Unpaid wage and overtime claims are on the rise across New York. There is no question that companies can be legally on the hook for lawsuits alleging the business did not pay its employees properly. But, can corporate shareholders and owners be personally liable, also? Today’s Long Island employment law blog discusses this issue, including a recent decision from New York’s federal appellate court.

The New York Labor Law (NYLL) and the federal Fair Labor Standards Act (FLSA) both require that employers pay minimum wage and overtime to non-exempt employees. But, who is an employer? Is it just the corporation or can individuals also be considered employers. In the Second Circuit Court of Appeals case, Tapia v. Blch 3d Ave., LLC, the court revisited this question.

In Tapia, the plaintiffs alleged, among other things, that the defendants failed to pay overtime, minimum wage, spread of hours pay, and that they failed to provide wage statements to the employees. After a trial, the District Court judge found in favor of the plaintiffs on all the counts. In addition to a corporation, two individual defendants who owned the corporation were also named as defendants.  The District Court determined that one defendant, Ajit Bains, was personally liable, but that another individual defendant, Satinder Sharma, was not liable. The plaintiff appealed that decision.

Long Island Employment Lawyer Matthew Weinick has been appointed to the Pro Bono mediation panel of the United States District Court for the Eastern District of New York. Participation on the panel allows Weinick to assist unrepresented “pro se” parties in settling their cases during court ordered mediation sessions.

Mediation is a form of alternative dispute resolution. Mediation offers the opportunity for parties to a lawsuit to meet in a confidential mediation session where an experienced and certified mediator helps the parties reach an agreement to settle the case. Mediation has many benefits including saving parties the time, expense, and uncertainty of a lawsuit, confidentiality, and the ability to craft a creative solution, including the possibility of ending the lawsuit with terms which may not be available from a court judgment.

The EDNY’s mediation program involves court certified mediators and pro bono attorneys. The certified mediators act as neutral parties at the mediation. Mediators listen to both sides’ arguments about the case and then help the parties reach an agreement to resolve the dispute. Although not always successful, mediation is useful tool and the EDNY has seen many cases successfully resolved by using its mediation program.

SuperLawyers Magazine has published its annual New York Metro Lawyers List. The SuperLawyers list includes Long Island employment lawyers Peter J. Famighetti and Matthew Weinick. 2018 marks the seventh year that Weinick has been listed on the Rising Stars list and the fifth year that Famighetti has been included on the SuperLawyers list.

According to SuperLawyers, the selection process uses a “patented” system including an evaluation of 12 indicators.  Using this system, less than 5% of the lawyers in New York State are included on the SuperLawyers list.

The Rising Star star list selects lawyers using a similar system, looking at lawyers who are either under the age of 40 or who have been practicing for less than 10 years.  Less than 2.5% of New York State lawyers are selected for the  Rising Star list.

New York City just made it easier for employees to take time off from work. In 2017, the City passed a series of laws known as the Fair Workweek laws which were intended to end abusive scheduling practices that affect workers in New York City, particularly workers in the retail and fast food industry. Just about one year after unveiling its Fair Workweek legislation package, New York City also made some hefty changes to the law to provide eligible employees with more comprehensive protection.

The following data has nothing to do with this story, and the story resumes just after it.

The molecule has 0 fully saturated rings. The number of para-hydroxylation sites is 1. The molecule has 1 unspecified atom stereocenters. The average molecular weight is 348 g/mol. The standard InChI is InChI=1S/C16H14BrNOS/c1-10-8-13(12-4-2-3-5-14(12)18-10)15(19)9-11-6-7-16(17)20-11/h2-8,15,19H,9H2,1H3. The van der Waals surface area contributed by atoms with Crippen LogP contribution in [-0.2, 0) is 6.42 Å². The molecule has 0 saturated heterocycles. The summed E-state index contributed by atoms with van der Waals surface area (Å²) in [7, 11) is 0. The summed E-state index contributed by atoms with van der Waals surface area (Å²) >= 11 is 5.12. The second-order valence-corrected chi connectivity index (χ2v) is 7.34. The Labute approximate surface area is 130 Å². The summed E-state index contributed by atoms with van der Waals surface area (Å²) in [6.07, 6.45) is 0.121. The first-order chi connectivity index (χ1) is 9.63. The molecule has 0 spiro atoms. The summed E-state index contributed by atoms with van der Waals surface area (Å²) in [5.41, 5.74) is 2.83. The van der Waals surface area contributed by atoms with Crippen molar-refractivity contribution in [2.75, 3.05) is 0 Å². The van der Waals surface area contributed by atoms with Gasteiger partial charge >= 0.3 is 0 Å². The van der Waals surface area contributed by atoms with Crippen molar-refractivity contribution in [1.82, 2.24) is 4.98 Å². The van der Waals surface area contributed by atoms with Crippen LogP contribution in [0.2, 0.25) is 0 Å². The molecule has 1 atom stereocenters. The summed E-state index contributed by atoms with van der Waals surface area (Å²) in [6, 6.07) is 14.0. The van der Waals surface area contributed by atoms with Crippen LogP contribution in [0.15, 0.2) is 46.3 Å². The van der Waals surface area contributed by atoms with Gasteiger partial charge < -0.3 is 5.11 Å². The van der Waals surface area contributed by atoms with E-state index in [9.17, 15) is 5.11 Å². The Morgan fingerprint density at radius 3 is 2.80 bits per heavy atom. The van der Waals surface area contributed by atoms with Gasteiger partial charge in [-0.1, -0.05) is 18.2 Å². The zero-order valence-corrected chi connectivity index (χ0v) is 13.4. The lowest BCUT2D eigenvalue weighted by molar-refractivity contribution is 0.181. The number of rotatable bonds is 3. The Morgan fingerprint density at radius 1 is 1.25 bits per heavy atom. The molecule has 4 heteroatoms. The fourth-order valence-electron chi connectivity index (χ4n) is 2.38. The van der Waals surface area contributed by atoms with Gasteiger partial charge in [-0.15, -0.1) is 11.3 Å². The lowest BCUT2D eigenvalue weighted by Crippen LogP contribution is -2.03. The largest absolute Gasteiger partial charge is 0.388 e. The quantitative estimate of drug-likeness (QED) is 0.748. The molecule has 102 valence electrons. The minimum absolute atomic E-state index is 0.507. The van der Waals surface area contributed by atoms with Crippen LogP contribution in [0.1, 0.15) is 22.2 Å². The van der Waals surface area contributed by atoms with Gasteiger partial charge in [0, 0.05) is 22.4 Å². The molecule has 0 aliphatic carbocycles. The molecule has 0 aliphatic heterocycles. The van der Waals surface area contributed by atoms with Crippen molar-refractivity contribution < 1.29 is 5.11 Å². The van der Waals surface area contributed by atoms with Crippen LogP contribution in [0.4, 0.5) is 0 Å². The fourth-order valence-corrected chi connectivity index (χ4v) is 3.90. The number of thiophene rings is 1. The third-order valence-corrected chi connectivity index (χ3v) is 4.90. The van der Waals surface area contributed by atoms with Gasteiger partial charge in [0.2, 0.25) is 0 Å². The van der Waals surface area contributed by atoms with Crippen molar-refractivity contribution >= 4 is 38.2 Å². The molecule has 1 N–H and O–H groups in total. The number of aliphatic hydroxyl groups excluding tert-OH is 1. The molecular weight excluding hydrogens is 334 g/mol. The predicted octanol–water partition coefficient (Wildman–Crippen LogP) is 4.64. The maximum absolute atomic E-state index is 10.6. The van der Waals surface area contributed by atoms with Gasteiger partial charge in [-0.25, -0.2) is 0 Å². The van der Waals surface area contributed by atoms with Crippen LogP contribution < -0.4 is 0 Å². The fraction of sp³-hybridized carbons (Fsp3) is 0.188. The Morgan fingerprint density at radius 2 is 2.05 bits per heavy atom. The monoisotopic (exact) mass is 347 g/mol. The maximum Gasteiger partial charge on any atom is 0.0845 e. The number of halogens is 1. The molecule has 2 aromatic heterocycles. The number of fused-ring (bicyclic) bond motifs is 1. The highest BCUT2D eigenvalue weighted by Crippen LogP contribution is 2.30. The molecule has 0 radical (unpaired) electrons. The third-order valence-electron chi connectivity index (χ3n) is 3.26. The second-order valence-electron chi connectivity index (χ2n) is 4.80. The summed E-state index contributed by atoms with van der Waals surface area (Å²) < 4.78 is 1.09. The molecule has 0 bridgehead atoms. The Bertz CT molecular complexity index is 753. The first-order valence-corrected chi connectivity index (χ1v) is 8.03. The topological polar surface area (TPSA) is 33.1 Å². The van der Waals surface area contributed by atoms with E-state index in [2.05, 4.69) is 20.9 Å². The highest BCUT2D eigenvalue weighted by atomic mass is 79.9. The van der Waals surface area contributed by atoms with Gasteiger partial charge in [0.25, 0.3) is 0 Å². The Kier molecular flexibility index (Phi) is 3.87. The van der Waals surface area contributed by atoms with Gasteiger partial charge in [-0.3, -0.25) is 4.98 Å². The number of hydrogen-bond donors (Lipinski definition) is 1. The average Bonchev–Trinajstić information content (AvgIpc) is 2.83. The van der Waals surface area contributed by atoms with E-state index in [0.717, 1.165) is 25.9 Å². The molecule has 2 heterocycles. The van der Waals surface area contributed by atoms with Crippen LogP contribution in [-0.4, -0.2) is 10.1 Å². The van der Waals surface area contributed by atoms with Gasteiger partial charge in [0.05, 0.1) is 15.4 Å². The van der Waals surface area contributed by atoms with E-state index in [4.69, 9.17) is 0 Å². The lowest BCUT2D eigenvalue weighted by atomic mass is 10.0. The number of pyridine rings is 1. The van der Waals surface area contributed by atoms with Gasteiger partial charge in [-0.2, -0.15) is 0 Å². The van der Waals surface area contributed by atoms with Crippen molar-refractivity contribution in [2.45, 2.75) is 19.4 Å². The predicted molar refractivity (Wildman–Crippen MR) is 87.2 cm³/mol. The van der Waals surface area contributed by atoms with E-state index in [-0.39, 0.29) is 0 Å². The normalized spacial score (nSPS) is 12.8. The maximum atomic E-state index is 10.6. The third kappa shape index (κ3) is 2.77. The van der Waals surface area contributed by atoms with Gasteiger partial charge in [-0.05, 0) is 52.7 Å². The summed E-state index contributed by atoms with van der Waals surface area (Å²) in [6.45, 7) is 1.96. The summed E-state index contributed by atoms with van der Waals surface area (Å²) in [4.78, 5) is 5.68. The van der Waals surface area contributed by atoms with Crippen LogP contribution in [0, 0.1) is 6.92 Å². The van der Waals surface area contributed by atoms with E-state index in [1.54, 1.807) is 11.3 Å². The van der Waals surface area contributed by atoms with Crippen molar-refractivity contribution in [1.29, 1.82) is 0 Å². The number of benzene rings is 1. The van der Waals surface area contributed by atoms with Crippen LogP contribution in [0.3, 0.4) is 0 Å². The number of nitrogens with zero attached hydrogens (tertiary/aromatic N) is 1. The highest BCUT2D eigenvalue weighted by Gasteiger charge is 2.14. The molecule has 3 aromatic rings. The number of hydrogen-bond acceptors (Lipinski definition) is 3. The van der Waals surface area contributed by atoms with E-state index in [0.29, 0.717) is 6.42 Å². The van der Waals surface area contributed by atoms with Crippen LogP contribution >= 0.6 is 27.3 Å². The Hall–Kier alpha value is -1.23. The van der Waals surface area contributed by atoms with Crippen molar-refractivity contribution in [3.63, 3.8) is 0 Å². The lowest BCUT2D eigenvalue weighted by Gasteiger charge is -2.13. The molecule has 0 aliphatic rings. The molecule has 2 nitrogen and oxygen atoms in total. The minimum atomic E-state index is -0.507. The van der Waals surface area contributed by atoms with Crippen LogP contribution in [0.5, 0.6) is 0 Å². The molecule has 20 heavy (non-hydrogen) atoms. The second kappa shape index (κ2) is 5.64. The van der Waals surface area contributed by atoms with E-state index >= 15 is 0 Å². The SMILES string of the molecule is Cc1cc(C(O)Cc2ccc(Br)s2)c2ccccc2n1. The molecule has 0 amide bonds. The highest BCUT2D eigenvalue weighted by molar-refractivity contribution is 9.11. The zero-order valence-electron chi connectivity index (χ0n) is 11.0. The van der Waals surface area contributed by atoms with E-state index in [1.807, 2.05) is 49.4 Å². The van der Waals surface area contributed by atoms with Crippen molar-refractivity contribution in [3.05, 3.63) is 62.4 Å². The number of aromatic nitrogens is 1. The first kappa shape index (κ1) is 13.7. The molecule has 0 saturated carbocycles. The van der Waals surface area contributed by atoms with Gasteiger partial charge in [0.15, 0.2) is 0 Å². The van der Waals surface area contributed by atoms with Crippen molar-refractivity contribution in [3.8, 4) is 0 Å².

New York City’s Temporary Schedule Change Law became effective on July 18, 2018, and requires most New York City employers to allow eligible employees to make up to two temporary schedule changes (or requests for unpaid time off) per year as long as the change is related to a “personal event.”

In addition to requesting time off, employees covered by the Law may also ask to work remotely, swap shifts, or adjust shifts in other ways that do not necessarily involve taking time off. Generally, “eligible employees” include New York City employees who work over 80 hours per year and who have worked for the employer for 120 days or more.

Courts can only hear cases over which they have jurisdiction. For example, a family court could hear a divorce case, but not a breach of contract case. A surrogate’s court in New York can probate a will, but it cannot award damages in a personal injury case. Today’s Long Island employment law blog discusses the jurisdiction of federal courts and a recent appeal’s court decision relating to jurisdiction.

A court’s jurisdiction is generally considered either general or specific. In New York, the Supreme Court (which is actually the lowest level court) is generally a court of general jurisdiction. This means Supreme Courts can hear nearly any type of case. For purposes of efficiency however, the state created other courts of specific jurisdiction. As noted above, family courts, surrogate’s courts, and small claims courts were created to hear specific types of cases so that the Supreme Court can hear other matters without its docket being clogged.

Federal courts are, by the very nature of the Constitution, courts of limited jurisdiction. Since the federal government only has the power to regulate those areas granted by the Constitution and all other areas of regulation and lawmaking are reserved to the states, federal courts cannot hear all types of cases. Generally, federal courts can hear cases in one of two ways, either by diversity jurisdiction or federal question jurisdiction. Diversity jurisdiction exists when the parties live in different states. For example, if Jim lives in New York and Joe lives in New Jersey and Jim was injured in a car accident with Joe, Jim could sue Joe in a federal court. But, if Jim and Joe both live in New York, Jim would have to sue Joe in a New York State Supreme Court.